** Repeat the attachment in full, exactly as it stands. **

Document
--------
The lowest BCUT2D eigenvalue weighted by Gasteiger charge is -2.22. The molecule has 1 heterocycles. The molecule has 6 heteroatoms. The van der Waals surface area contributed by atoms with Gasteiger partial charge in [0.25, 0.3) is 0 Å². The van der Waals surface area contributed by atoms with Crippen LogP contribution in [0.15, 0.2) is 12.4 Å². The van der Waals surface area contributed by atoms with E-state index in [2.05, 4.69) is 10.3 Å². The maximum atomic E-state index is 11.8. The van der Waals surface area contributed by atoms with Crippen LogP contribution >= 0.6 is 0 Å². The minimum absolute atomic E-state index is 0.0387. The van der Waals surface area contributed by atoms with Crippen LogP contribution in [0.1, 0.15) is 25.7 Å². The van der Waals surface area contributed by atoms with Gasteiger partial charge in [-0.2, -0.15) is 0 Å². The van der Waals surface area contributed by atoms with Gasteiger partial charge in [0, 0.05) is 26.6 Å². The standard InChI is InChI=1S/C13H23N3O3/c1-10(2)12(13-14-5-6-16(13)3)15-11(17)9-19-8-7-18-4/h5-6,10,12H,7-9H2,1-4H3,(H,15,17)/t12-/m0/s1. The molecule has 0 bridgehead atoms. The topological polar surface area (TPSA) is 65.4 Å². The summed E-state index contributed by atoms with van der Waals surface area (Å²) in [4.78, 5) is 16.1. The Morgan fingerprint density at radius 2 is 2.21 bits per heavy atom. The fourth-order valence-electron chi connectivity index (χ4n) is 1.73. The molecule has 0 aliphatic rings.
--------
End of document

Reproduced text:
The lowest BCUT2D eigenvalue weighted by Gasteiger charge is -2.22. The molecule has 1 heterocycles. The molecule has 6 heteroatoms. The van der Waals surface area contributed by atoms with Gasteiger partial charge in [0.25, 0.3) is 0 Å². The van der Waals surface area contributed by atoms with Crippen LogP contribution in [0.15, 0.2) is 12.4 Å². The van der Waals surface area contributed by atoms with E-state index in [2.05, 4.69) is 10.3 Å². The maximum atomic E-state index is 11.8. The van der Waals surface area contributed by atoms with Crippen LogP contribution >= 0.6 is 0 Å². The minimum absolute atomic E-state index is 0.0387. The van der Waals surface area contributed by atoms with Crippen LogP contribution in [0.1, 0.15) is 25.7 Å². The van der Waals surface area contributed by atoms with Gasteiger partial charge in [-0.2, -0.15) is 0 Å². The van der Waals surface area contributed by atoms with Gasteiger partial charge in [0, 0.05) is 26.6 Å². The standard InChI is InChI=1S/C13H23N3O3/c1-10(2)12(13-14-5-6-16(13)3)15-11(17)9-19-8-7-18-4/h5-6,10,12H,7-9H2,1-4H3,(H,15,17)/t12-/m0/s1. The molecule has 0 bridgehead atoms. The topological polar surface area (TPSA) is 65.4 Å². The summed E-state index contributed by atoms with van der Waals surface area (Å²) in [4.78, 5) is 16.1. The Morgan fingerprint density at radius 2 is 2.21 bits per heavy atom. The fourth-order valence-electron chi connectivity index (χ4n) is 1.73. The molecule has 0 aliphatic rings.